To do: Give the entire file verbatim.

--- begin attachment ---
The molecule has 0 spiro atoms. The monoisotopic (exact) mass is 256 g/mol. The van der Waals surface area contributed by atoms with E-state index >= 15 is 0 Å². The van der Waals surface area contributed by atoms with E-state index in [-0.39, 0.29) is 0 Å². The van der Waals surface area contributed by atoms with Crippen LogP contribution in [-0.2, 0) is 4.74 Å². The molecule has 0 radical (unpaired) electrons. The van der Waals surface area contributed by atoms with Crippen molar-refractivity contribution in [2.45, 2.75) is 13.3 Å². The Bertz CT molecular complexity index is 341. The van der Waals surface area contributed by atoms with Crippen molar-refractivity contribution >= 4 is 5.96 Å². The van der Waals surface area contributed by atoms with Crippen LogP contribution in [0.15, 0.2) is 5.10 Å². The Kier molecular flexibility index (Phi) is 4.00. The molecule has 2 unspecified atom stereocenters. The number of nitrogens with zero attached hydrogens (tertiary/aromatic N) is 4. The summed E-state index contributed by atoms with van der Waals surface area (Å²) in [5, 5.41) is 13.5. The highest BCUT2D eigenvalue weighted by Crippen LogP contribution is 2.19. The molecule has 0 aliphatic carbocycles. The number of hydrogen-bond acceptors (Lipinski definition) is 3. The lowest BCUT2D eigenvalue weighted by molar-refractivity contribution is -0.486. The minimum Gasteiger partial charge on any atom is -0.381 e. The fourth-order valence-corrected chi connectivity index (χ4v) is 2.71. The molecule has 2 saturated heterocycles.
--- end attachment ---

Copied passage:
The molecule has 0 spiro atoms. The monoisotopic (exact) mass is 256 g/mol. The van der Waals surface area contributed by atoms with E-state index >= 15 is 0 Å². The van der Waals surface area contributed by atoms with E-state index in [-0.39, 0.29) is 0 Å². The van der Waals surface area contributed by atoms with Crippen LogP contribution in [-0.2, 0) is 4.74 Å². The molecule has 0 radical (unpaired) electrons. The van der Waals surface area contributed by atoms with Crippen molar-refractivity contribution in [2.45, 2.75) is 13.3 Å². The Bertz CT molecular complexity index is 341. The van der Waals surface area contributed by atoms with Crippen molar-refractivity contribution >= 4 is 5.96 Å². The van der Waals surface area contributed by atoms with Crippen LogP contribution in [0.15, 0.2) is 5.10 Å². The Kier molecular flexibility index (Phi) is 4.00. The molecule has 2 unspecified atom stereocenters. The number of nitrogens with zero attached hydrogens (tertiary/aromatic N) is 4. The summed E-state index contributed by atoms with van der Waals surface area (Å²) in [5, 5.41) is 13.5. The highest BCUT2D eigenvalue weighted by Crippen LogP contribution is 2.19. The molecule has 0 aliphatic carbocycles. The number of hydrogen-bond acceptors (Lipinski definition) is 3. The lowest BCUT2D eigenvalue weighted by molar-refractivity contribution is -0.486. The minimum Gasteiger partial charge on any atom is -0.381 e. The fourth-order valence-corrected chi connectivity index (χ4v) is 2.71. The molecule has 2 saturated heterocycles.